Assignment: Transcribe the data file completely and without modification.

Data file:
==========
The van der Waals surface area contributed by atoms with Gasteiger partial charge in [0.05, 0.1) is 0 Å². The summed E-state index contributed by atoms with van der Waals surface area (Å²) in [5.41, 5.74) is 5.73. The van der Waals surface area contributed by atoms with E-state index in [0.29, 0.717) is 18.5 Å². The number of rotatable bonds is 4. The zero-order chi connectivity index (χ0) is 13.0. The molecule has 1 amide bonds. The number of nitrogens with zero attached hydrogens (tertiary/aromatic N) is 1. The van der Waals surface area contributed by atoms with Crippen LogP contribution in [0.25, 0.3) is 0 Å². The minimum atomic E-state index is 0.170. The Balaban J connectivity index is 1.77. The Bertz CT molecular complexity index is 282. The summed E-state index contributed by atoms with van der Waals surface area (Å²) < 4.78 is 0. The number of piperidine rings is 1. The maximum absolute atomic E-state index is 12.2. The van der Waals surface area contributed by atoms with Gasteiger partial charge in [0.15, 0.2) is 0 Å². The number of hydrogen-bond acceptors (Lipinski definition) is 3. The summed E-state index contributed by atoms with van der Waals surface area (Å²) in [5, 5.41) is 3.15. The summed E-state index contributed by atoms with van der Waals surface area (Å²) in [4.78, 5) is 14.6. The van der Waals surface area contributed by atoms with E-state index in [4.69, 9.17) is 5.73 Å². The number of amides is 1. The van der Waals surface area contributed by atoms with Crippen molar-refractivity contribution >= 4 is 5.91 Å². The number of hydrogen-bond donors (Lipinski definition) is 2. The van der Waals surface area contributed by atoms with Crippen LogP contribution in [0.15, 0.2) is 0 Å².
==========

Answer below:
The van der Waals surface area contributed by atoms with Gasteiger partial charge in [0.05, 0.1) is 0 Å². The summed E-state index contributed by atoms with van der Waals surface area (Å²) in [5.41, 5.74) is 5.73. The van der Waals surface area contributed by atoms with E-state index in [0.29, 0.717) is 18.5 Å². The number of rotatable bonds is 4. The zero-order chi connectivity index (χ0) is 13.0. The molecule has 1 amide bonds. The number of nitrogens with zero attached hydrogens (tertiary/aromatic N) is 1. The van der Waals surface area contributed by atoms with Crippen LogP contribution in [0.25, 0.3) is 0 Å². The minimum atomic E-state index is 0.170. The Balaban J connectivity index is 1.77. The Bertz CT molecular complexity index is 282. The summed E-state index contributed by atoms with van der Waals surface area (Å²) < 4.78 is 0. The number of piperidine rings is 1. The maximum absolute atomic E-state index is 12.2. The van der Waals surface area contributed by atoms with Gasteiger partial charge in [0.15, 0.2) is 0 Å². The number of hydrogen-bond acceptors (Lipinski definition) is 3. The summed E-state index contributed by atoms with van der Waals surface area (Å²) in [5, 5.41) is 3.15. The summed E-state index contributed by atoms with van der Waals surface area (Å²) in [4.78, 5) is 14.6. The van der Waals surface area contributed by atoms with E-state index in [4.69, 9.17) is 5.73 Å². The number of amides is 1. The van der Waals surface area contributed by atoms with Crippen molar-refractivity contribution >= 4 is 5.91 Å². The number of hydrogen-bond donors (Lipinski definition) is 2. The van der Waals surface area contributed by atoms with Crippen LogP contribution in [0.15, 0.2) is 0 Å².